31. 31. Click to edit Master title styleListen Demonstrate that you are listening by asking questions! • Follow-up, follow-up, follow-up • “Earlier, you told us that…” • “I want to go back to something else you said…” Signal your transitions: “Great, now I’d like to move onto a totally different topic” This level of listening is not how we normally talk to each other • Remember that you are interviewing, not having a conversation • This is really hard
  32. 32. Click to edit Master title styleLeave space for them to answer BAD: “What happens when you bring that package home, do you tell your partner you like it or do you let them decide, or…” BETTER: “What happens when you bring that package home?”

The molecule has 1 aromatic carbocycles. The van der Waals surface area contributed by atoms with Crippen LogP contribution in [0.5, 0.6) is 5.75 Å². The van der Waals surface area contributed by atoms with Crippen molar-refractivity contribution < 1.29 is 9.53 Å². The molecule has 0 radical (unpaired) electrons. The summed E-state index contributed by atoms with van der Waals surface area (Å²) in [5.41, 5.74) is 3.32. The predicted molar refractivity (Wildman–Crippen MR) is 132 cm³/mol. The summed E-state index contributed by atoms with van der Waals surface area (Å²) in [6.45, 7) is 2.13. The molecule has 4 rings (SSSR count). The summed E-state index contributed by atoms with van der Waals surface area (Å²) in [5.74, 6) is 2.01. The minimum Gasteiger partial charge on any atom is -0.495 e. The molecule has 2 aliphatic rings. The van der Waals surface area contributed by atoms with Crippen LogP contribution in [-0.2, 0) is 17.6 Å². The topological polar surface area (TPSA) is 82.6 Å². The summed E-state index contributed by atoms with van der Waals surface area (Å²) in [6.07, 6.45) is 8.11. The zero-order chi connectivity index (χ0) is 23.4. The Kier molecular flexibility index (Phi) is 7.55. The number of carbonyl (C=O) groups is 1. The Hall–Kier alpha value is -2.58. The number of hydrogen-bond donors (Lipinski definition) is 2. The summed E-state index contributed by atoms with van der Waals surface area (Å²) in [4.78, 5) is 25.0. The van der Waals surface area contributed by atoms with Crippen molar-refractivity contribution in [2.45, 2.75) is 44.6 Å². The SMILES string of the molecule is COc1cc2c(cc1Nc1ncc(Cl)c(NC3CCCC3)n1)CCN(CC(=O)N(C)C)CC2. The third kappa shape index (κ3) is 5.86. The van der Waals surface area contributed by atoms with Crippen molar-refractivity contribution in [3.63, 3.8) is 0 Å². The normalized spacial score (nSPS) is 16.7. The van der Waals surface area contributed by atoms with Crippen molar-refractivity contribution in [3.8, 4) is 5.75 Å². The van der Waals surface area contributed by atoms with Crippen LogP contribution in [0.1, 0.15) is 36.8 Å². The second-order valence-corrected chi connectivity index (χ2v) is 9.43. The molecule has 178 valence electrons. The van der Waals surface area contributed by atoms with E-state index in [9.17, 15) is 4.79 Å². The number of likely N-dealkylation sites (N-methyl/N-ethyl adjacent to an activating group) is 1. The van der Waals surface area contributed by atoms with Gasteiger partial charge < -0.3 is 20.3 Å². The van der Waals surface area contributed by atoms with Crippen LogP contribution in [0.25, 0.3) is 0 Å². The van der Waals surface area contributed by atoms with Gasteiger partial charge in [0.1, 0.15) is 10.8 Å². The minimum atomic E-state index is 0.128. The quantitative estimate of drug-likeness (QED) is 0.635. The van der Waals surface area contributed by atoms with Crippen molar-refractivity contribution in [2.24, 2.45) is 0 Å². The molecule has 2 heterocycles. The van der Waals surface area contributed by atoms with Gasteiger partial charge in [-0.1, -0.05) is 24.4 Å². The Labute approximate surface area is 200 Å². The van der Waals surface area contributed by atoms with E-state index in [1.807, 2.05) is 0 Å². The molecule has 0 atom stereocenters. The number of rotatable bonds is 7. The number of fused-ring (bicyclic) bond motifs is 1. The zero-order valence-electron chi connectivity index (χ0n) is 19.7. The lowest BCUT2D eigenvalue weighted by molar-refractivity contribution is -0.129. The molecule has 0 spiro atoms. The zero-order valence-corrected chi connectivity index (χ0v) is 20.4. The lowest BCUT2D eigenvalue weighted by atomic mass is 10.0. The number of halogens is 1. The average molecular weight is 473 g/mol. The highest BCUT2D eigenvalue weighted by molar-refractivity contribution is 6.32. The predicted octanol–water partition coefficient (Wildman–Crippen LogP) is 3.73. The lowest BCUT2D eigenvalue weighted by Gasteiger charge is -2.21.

33. 33. Click to edit Master title styleIf you want to fix something, wait until the end It’s frustrating to watch users struggle with your product • But don’t forget that you are there to learn from them You will lose the interview if you start taking their questions When it’s time to go, show or tell them only what will help them
  34. 34. Click to edit Master title style Who do you want to talk to? What do you want to do with them? Fieldwork Do something with the data! Analysis, synthesis, design
  35. 35. Click to edit Master title styleMaking Sense of Data Analysis Break large piece(s) into smaller ones in order to make sense e.g., interviews, transcripts into anecdotes, stories Synthesis Combining multiple pieces into something new e.g., developing themes, implications, opportunities
  36. 36. Click to edit Master title style Portigal Consulting www.portigal.com @steveportigal steve@portigal.com +1-415-894-2001 Merci Beaucoup!